Archive for February 18th, 2021

I’m helplessly and permanently a Red Sox fan. It was like first love…You never forget. It’s special. It’s the first time I saw a ballpark. I’d thought nothing would ever replace cricket. Wow! Fenway Park at 7 o’clock in the evening. Oh, just, magic beyond magic: never got over that.

― Simon Schama

Maybe it takes the words of an esteemed British historian like Simon Schama to best describe the grand attraction of a ballpark when first seen in the waning light of the day, with the lights making the green grass and bright white chalk lines of the field pop into your eyes. I remember that feeling at Shea Stadium in the late 60’s, going up the darkened ramp from the concourse to the stands, emerging into a burst of deep colors and lights along with the buzz of the crowd increasing with each step forward.

It was magic beyond magic.

Baseball is back this week, with Spring Training beginning. For me, baseball is the canary in the coalmine. It felt odd and out of place last year with a raging pandemic and the country ripped apart by culture wars and the political apocalypse of an election that felt as existential as any we have had in recent times. Baseball was still there in a weird bubble that took away much of what made it important as a cultural touchstone.

It felt sporadic and detached.

Like most of us.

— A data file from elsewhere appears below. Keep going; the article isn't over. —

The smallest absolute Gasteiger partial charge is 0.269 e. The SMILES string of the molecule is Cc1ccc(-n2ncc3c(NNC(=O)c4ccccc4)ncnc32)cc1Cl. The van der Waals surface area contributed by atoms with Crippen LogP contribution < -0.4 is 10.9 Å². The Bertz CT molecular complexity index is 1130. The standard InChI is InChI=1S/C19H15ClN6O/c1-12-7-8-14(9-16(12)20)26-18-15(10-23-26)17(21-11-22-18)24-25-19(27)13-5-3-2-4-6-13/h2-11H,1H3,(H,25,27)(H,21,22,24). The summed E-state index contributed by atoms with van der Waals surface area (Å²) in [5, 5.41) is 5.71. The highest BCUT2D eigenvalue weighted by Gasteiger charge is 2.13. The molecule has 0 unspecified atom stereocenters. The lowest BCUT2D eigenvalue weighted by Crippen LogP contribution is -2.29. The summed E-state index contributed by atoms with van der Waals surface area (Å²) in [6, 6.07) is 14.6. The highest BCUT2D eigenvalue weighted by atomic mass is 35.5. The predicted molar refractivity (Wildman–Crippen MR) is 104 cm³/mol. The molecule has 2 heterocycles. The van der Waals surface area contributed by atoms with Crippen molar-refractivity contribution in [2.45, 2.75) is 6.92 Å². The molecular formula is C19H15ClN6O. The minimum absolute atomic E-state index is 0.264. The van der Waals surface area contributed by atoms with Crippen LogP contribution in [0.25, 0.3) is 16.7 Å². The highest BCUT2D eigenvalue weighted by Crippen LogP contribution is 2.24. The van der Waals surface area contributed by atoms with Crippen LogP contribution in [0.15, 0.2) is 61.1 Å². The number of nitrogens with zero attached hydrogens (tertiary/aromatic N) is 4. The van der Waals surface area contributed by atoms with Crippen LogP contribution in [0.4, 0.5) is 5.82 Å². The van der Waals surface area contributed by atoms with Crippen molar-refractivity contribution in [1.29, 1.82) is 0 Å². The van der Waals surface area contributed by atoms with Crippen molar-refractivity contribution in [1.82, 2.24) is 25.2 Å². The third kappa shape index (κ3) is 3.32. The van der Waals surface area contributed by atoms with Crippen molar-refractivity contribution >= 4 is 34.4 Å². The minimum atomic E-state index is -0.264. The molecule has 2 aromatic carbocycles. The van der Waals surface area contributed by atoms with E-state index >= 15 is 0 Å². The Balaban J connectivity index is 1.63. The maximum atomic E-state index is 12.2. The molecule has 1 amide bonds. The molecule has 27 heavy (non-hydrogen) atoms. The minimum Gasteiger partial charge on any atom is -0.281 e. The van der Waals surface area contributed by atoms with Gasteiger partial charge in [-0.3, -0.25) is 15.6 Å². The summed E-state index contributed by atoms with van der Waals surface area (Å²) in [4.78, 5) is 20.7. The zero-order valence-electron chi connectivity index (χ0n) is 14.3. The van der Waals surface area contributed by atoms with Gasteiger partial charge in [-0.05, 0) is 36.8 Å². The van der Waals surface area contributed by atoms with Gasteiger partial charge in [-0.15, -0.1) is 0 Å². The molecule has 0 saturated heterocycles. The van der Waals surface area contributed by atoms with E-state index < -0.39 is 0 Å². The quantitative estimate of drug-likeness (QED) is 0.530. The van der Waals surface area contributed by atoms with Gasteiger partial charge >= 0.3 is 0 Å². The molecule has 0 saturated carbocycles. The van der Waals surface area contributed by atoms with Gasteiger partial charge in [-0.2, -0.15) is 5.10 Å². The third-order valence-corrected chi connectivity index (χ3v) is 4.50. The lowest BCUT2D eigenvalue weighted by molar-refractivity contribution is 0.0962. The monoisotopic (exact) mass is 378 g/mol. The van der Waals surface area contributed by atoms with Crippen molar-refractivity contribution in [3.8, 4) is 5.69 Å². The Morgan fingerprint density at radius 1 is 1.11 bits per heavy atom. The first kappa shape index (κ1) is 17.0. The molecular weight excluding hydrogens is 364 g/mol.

But it is coming back, as it always has each February, and with it comes the hope that we are nearing a point where we can sometime soon return to a form of normalcy. Where kids can experience that burst of color and light for themselves, can root loudly for slick fielding infielders and hard hitting sluggers. Where old farts like me can revel in the cyclical nature and routine of the game along with its esoteric details, its poetry, and its history. That

Author Michael Chabon, in his book Summerland, put words to my own feelings the game and how it echoes and rhymes with day to day life:

 The first and last duty of the lover of the game of baseball,” Peavine’s book began, “whether in the stands or on the field, is the same as that of the lover of life itself: to pay attention to it.

I have had trouble immersing myself in spectator sports this past year with all that is happening. But the start of Spring Training offers renewed hope. And that hope is a big part of the game. While personal glory and team victory are the goal, baseball is a game about how one copes with failure. It is a game of humility. The greatest players of all time failed more than they succeeded and most players go through their careers without winning the World Series. 

The hope is that if you give it your best effort, this pitch might be the big pitch or this catch will be the big catch. This hit might be the big hit.

This year might be the year.

It is a grand metaphor for the hardship and grace of life that repeats itself 162 times a year. Like life, it offers us everything if only we pay attention.

Pay attention and have a good day.

Here’s a favorite baseball tune from Mabel Scott to kick off the season:

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